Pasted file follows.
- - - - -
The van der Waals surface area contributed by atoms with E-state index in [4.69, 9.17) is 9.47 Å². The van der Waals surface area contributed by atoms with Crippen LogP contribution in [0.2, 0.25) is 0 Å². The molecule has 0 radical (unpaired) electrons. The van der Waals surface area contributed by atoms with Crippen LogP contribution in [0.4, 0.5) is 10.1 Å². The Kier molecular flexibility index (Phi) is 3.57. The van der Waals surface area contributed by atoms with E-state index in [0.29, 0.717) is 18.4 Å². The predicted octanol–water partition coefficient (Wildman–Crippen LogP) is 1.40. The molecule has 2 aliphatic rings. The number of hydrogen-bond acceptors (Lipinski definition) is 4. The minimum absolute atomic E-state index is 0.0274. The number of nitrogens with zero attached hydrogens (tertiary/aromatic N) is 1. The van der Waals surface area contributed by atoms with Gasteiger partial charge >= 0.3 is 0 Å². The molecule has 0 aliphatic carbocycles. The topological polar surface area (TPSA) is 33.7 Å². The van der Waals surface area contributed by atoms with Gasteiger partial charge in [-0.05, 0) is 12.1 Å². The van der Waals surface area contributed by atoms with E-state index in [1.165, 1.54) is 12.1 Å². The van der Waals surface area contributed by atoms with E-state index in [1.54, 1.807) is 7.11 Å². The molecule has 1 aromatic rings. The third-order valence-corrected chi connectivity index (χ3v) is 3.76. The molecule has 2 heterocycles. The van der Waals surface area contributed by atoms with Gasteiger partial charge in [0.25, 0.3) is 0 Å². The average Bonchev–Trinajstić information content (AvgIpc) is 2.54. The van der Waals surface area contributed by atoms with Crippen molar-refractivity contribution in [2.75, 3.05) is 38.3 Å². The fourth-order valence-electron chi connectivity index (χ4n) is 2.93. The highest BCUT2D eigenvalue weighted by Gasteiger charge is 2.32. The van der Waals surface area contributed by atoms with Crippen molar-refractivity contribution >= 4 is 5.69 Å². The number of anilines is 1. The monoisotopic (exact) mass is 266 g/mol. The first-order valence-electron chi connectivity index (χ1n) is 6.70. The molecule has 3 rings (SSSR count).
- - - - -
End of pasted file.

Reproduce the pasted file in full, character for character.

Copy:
The van der Waals surface area contributed by atoms with E-state index in [4.69, 9.17) is 9.47 Å². The van der Waals surface area contributed by atoms with Crippen LogP contribution in [0.2, 0.25) is 0 Å². The molecule has 0 radical (unpaired) electrons. The van der Waals surface area contributed by atoms with Crippen LogP contribution in [0.4, 0.5) is 10.1 Å². The Kier molecular flexibility index (Phi) is 3.57. The van der Waals surface area contributed by atoms with E-state index in [0.29, 0.717) is 18.4 Å². The predicted octanol–water partition coefficient (Wildman–Crippen LogP) is 1.40. The molecule has 2 aliphatic rings. The number of hydrogen-bond acceptors (Lipinski definition) is 4. The minimum absolute atomic E-state index is 0.0274. The number of nitrogens with zero attached hydrogens (tertiary/aromatic N) is 1. The van der Waals surface area contributed by atoms with Gasteiger partial charge >= 0.3 is 0 Å². The molecule has 0 aliphatic carbocycles. The topological polar surface area (TPSA) is 33.7 Å². The van der Waals surface area contributed by atoms with Gasteiger partial charge in [-0.05, 0) is 12.1 Å². The van der Waals surface area contributed by atoms with E-state index in [1.165, 1.54) is 12.1 Å². The van der Waals surface area contributed by atoms with E-state index in [1.54, 1.807) is 7.11 Å². The molecule has 1 aromatic rings. The third-order valence-corrected chi connectivity index (χ3v) is 3.76. The molecule has 2 heterocycles. The van der Waals surface area contributed by atoms with Gasteiger partial charge in [0.25, 0.3) is 0 Å². The average Bonchev–Trinajstić information content (AvgIpc) is 2.54. The van der Waals surface area contributed by atoms with Crippen molar-refractivity contribution in [2.75, 3.05) is 38.3 Å². The fourth-order valence-electron chi connectivity index (χ4n) is 2.93. The highest BCUT2D eigenvalue weighted by Gasteiger charge is 2.32. The van der Waals surface area contributed by atoms with Crippen molar-refractivity contribution >= 4 is 5.69 Å². The number of anilines is 1. The monoisotopic (exact) mass is 266 g/mol. The first-order valence-electron chi connectivity index (χ1n) is 6.70. The molecule has 3 rings (SSSR count).